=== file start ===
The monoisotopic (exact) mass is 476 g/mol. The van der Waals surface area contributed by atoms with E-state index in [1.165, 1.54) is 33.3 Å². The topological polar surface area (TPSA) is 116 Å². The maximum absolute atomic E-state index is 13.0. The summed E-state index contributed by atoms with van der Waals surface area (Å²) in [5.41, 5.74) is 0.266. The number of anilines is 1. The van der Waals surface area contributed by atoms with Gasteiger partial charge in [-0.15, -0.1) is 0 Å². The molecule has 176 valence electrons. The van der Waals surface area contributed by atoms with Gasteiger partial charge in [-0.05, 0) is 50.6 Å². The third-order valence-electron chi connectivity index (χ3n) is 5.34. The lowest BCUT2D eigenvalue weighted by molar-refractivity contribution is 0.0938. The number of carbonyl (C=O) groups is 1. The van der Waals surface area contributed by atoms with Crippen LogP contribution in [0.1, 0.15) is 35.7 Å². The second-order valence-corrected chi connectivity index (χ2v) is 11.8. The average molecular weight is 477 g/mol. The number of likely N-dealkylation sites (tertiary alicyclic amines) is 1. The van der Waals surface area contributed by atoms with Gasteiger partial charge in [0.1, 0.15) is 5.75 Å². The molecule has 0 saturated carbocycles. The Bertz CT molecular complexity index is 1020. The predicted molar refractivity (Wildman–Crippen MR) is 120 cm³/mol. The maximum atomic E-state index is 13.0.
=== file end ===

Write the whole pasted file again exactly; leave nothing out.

The monoisotopic (exact) mass is 476 g/mol. The van der Waals surface area contributed by atoms with E-state index in [1.165, 1.54) is 33.3 Å². The topological polar surface area (TPSA) is 116 Å². The maximum absolute atomic E-state index is 13.0. The summed E-state index contributed by atoms with van der Waals surface area (Å²) in [5.41, 5.74) is 0.266. The number of anilines is 1. The van der Waals surface area contributed by atoms with Gasteiger partial charge in [-0.15, -0.1) is 0 Å². The molecule has 176 valence electrons. The van der Waals surface area contributed by atoms with Gasteiger partial charge in [-0.05, 0) is 50.6 Å². The third-order valence-electron chi connectivity index (χ3n) is 5.34. The lowest BCUT2D eigenvalue weighted by molar-refractivity contribution is 0.0938. The number of carbonyl (C=O) groups is 1. The van der Waals surface area contributed by atoms with Crippen LogP contribution in [0.1, 0.15) is 35.7 Å². The second-order valence-corrected chi connectivity index (χ2v) is 11.8. The average molecular weight is 477 g/mol. The number of likely N-dealkylation sites (tertiary alicyclic amines) is 1. The van der Waals surface area contributed by atoms with Gasteiger partial charge in [0.1, 0.15) is 5.75 Å². The molecule has 0 saturated carbocycles. The Bertz CT molecular complexity index is 1020. The predicted molar refractivity (Wildman–Crippen MR) is 120 cm³/mol. The maximum atomic E-state index is 13.0.